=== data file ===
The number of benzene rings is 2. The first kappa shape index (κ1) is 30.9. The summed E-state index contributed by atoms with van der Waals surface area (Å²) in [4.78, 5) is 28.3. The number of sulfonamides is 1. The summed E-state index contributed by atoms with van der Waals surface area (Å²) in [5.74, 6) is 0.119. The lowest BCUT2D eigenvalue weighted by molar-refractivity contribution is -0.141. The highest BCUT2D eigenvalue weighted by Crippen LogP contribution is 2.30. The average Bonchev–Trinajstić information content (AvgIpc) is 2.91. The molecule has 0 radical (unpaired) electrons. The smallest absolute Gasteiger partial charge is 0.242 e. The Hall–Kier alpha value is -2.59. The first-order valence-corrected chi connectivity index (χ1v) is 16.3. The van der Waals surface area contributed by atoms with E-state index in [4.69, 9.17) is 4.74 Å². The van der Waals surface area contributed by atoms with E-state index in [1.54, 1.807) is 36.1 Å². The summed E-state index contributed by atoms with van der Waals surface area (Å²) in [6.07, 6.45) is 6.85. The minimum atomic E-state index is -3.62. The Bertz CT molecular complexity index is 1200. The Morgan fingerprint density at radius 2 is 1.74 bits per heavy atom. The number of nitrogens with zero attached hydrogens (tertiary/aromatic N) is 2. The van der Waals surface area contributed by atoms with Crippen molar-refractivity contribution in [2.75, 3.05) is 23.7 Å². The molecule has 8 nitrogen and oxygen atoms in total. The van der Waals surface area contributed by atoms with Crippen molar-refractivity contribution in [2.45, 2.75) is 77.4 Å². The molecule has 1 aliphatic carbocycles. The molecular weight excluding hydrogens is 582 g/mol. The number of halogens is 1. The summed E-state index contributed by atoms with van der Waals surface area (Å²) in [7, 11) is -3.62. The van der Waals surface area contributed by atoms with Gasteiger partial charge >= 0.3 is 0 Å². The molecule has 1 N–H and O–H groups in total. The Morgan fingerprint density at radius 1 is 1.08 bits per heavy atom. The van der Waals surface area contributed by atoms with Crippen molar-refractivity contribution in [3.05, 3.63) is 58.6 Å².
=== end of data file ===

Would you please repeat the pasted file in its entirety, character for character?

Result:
The number of benzene rings is 2. The first kappa shape index (κ1) is 30.9. The summed E-state index contributed by atoms with van der Waals surface area (Å²) in [4.78, 5) is 28.3. The number of sulfonamides is 1. The summed E-state index contributed by atoms with van der Waals surface area (Å²) in [5.74, 6) is 0.119. The lowest BCUT2D eigenvalue weighted by molar-refractivity contribution is -0.141. The highest BCUT2D eigenvalue weighted by Crippen LogP contribution is 2.30. The average Bonchev–Trinajstić information content (AvgIpc) is 2.91. The molecule has 0 radical (unpaired) electrons. The smallest absolute Gasteiger partial charge is 0.242 e. The Hall–Kier alpha value is -2.59. The first-order valence-corrected chi connectivity index (χ1v) is 16.3. The van der Waals surface area contributed by atoms with E-state index in [4.69, 9.17) is 4.74 Å². The van der Waals surface area contributed by atoms with E-state index in [1.54, 1.807) is 36.1 Å². The summed E-state index contributed by atoms with van der Waals surface area (Å²) in [6.07, 6.45) is 6.85. The minimum atomic E-state index is -3.62. The Bertz CT molecular complexity index is 1200. The Morgan fingerprint density at radius 2 is 1.74 bits per heavy atom. The number of nitrogens with zero attached hydrogens (tertiary/aromatic N) is 2. The van der Waals surface area contributed by atoms with Crippen molar-refractivity contribution in [2.75, 3.05) is 23.7 Å². The molecule has 8 nitrogen and oxygen atoms in total. The van der Waals surface area contributed by atoms with Crippen molar-refractivity contribution in [2.45, 2.75) is 77.4 Å². The molecule has 1 aliphatic carbocycles. The molecular weight excluding hydrogens is 582 g/mol. The number of halogens is 1. The summed E-state index contributed by atoms with van der Waals surface area (Å²) in [7, 11) is -3.62. The van der Waals surface area contributed by atoms with Gasteiger partial charge >= 0.3 is 0 Å². The molecule has 1 N–H and O–H groups in total. The Morgan fingerprint density at radius 1 is 1.08 bits per heavy atom. The van der Waals surface area contributed by atoms with Crippen molar-refractivity contribution in [3.05, 3.63) is 58.6 Å².